As a shameless Rondale Moore fan, I don’t often see him in New Orleans’ range—but the fit is extremely exciting. If there’s another season of Drew Brees for the Saints, then Moore’s YAC ability lets Sean Payton keep the offense’s depth of target down while still finding explosive plays. Moore is such a cool fit with Alvin Kamara and Michael Thomas because he can rotate all three of the spots in which those two players line up—slot, out wide, and the backfield—and still be a legitimate threat on their route trees.

The only concern is the downfield stuff, especially if you’re drafting for a post-Brees world. Moore does not have a ton of film as a vertical receiver and there are questions with the consistency of his ball-tracking ability. Moore may need to be a permanent slot early on as he irons out his releases against press and his vertical route tree, which limits the versatile aligning you like to do with Thomas.

All in all, however, this is arguably the best YAC receiver in the game on an offense that prioritizes tackle-breakers. Makes too much sense.

Head Scratcher: Los Angeles Chargers select Alex Leatherwood

I see the vision here, but the player is wrong for me. I’ve never gotten my head around Alex Leatherwood, who doesn’t have the optimal balance, fluidity, or framing on the outside arc for me to consider him a top tackle prospect. As Crabbs noted, a transition to guard might make sense for Leatherwood, and that versatility can help the Chargers find their best five. That idea is sound and I support it, but the Chargers tried this with Forrest Lamp a couple of years ago to no avail. 

As such, there are better players at guard and tackle than Leatherwood, and I think the Chargers should pick a spot to fix and commit. Tackle would be my priority, where Texas’ Samuel Cosmi has a high floor for his existing athleticism as a deep-setter and recovery player, and a high ceiling defined by that ideal build and quickness. If they want to focus on guard, Trey Smith from Tennessee brings the physicality and nastiness that the Chargers will lose when Mike Pouncey decides to hang up the cleats. You could even grab Smith and argue the same guard/tackle versatility as Leatherwood, but get a better player altogether in the process.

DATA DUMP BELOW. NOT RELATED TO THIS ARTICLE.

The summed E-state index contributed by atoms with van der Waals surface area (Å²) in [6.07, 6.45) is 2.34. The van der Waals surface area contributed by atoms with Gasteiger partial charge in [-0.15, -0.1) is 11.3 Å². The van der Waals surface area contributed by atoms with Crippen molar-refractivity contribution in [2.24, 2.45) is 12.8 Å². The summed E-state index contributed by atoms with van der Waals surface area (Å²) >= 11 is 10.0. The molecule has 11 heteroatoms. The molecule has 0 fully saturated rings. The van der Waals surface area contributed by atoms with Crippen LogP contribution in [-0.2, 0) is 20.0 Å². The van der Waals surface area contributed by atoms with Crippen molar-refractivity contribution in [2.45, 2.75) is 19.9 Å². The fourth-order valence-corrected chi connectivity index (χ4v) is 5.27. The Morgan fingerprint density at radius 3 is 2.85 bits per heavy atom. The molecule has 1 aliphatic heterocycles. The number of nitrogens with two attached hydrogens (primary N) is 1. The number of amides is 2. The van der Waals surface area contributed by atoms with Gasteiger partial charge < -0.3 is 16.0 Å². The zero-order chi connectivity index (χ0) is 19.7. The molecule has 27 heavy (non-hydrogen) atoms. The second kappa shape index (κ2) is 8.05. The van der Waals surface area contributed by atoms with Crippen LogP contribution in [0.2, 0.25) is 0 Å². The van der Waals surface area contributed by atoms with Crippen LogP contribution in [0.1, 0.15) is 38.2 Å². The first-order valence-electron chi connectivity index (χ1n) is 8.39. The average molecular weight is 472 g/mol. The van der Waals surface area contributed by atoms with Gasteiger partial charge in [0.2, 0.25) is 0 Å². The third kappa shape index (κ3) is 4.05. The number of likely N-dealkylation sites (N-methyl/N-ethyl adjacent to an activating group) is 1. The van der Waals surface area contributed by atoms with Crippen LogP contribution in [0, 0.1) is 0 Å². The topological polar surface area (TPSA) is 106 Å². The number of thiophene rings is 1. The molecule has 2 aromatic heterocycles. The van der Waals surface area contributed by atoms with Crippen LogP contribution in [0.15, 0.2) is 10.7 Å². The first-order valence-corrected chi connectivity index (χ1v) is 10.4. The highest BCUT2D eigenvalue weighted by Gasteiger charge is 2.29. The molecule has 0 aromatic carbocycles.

I can’t get on board with Leatherwood as a top-15 pick just yet, even in an offensive line class that’s a little thin in the second tier behind Penei Sewell.

Best of the Rest: Quincy Roche, EDGE, Miami

I gave some thought to Jay Tufele and Jaylen Twyman, the interior rushers from USC and Pitt, as well as Ohio State wide receiver Chris Olave, but I landed on Quincy Roche. I think Roche is a late first-rounder at this stage, and while those fringe players can arguably fall out of a first-round mock when the board falls that way, to see both Michigan EDGEs Kwity Paye and Aidan Hutchinson above him was surprising.

Of course, Paye and Hutchinson both fill the big, base-end molds that Roche doesn’t as a leaner, bendier outside rusher. For the teams that took them (Las Vegas and Tennessee), you can see why that mold is preferable given their schemes and current rosters. But if Roche is falling to playoff-caliber teams without many big needs, I think a player of his toolset at a position of value will be snagged. The Bills at No. 24, the Ravens at No. 30, and the Jets at No. 31 (not a playoff team, but a team that needs EDGE help) stand out to me.